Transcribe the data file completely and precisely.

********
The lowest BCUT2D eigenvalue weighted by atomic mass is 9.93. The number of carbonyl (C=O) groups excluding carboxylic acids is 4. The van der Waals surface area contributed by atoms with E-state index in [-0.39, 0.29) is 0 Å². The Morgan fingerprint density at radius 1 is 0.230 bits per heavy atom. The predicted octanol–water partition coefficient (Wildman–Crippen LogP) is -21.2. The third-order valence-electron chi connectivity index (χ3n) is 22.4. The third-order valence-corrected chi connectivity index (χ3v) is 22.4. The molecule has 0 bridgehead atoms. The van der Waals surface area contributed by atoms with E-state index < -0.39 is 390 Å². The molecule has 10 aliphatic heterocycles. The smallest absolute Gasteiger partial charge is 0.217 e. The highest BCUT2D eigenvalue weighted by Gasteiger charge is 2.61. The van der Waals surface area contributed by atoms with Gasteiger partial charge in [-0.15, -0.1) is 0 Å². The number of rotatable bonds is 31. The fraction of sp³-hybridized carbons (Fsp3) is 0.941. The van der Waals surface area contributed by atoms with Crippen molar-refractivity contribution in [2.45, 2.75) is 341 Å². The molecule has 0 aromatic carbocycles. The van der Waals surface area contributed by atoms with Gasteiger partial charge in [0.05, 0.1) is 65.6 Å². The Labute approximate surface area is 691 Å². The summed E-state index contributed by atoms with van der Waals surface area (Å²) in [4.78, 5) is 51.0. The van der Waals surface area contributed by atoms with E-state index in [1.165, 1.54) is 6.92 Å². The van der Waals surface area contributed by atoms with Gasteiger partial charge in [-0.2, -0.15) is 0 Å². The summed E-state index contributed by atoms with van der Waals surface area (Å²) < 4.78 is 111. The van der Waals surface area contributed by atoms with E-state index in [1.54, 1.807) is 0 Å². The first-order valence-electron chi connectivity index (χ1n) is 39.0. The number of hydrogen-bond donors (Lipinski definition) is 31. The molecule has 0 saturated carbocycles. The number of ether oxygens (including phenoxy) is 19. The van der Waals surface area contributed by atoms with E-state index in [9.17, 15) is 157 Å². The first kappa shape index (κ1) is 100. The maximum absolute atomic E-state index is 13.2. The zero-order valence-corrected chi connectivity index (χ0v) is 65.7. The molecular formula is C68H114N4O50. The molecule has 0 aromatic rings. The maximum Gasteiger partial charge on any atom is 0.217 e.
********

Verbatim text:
The lowest BCUT2D eigenvalue weighted by atomic mass is 9.93. The number of carbonyl (C=O) groups excluding carboxylic acids is 4. The van der Waals surface area contributed by atoms with E-state index in [-0.39, 0.29) is 0 Å². The Morgan fingerprint density at radius 1 is 0.230 bits per heavy atom. The predicted octanol–water partition coefficient (Wildman–Crippen LogP) is -21.2. The third-order valence-electron chi connectivity index (χ3n) is 22.4. The third-order valence-corrected chi connectivity index (χ3v) is 22.4. The molecule has 0 bridgehead atoms. The van der Waals surface area contributed by atoms with E-state index < -0.39 is 390 Å². The molecule has 10 aliphatic heterocycles. The smallest absolute Gasteiger partial charge is 0.217 e. The highest BCUT2D eigenvalue weighted by Gasteiger charge is 2.61. The van der Waals surface area contributed by atoms with Gasteiger partial charge in [-0.15, -0.1) is 0 Å². The number of rotatable bonds is 31. The fraction of sp³-hybridized carbons (Fsp3) is 0.941. The van der Waals surface area contributed by atoms with Crippen molar-refractivity contribution in [2.45, 2.75) is 341 Å². The molecule has 0 aromatic carbocycles. The van der Waals surface area contributed by atoms with Gasteiger partial charge in [0.05, 0.1) is 65.6 Å². The Labute approximate surface area is 691 Å². The summed E-state index contributed by atoms with van der Waals surface area (Å²) in [4.78, 5) is 51.0. The van der Waals surface area contributed by atoms with E-state index in [1.165, 1.54) is 6.92 Å². The van der Waals surface area contributed by atoms with Gasteiger partial charge in [-0.2, -0.15) is 0 Å². The summed E-state index contributed by atoms with van der Waals surface area (Å²) < 4.78 is 111. The van der Waals surface area contributed by atoms with E-state index in [1.54, 1.807) is 0 Å². The first-order valence-electron chi connectivity index (χ1n) is 39.0. The number of hydrogen-bond donors (Lipinski definition) is 31. The molecule has 0 saturated carbocycles. The number of ether oxygens (including phenoxy) is 19. The van der Waals surface area contributed by atoms with E-state index in [9.17, 15) is 157 Å². The first kappa shape index (κ1) is 100. The maximum absolute atomic E-state index is 13.2. The zero-order valence-corrected chi connectivity index (χ0v) is 65.7. The molecular formula is C68H114N4O50. The molecule has 0 aromatic rings. The maximum Gasteiger partial charge on any atom is 0.217 e.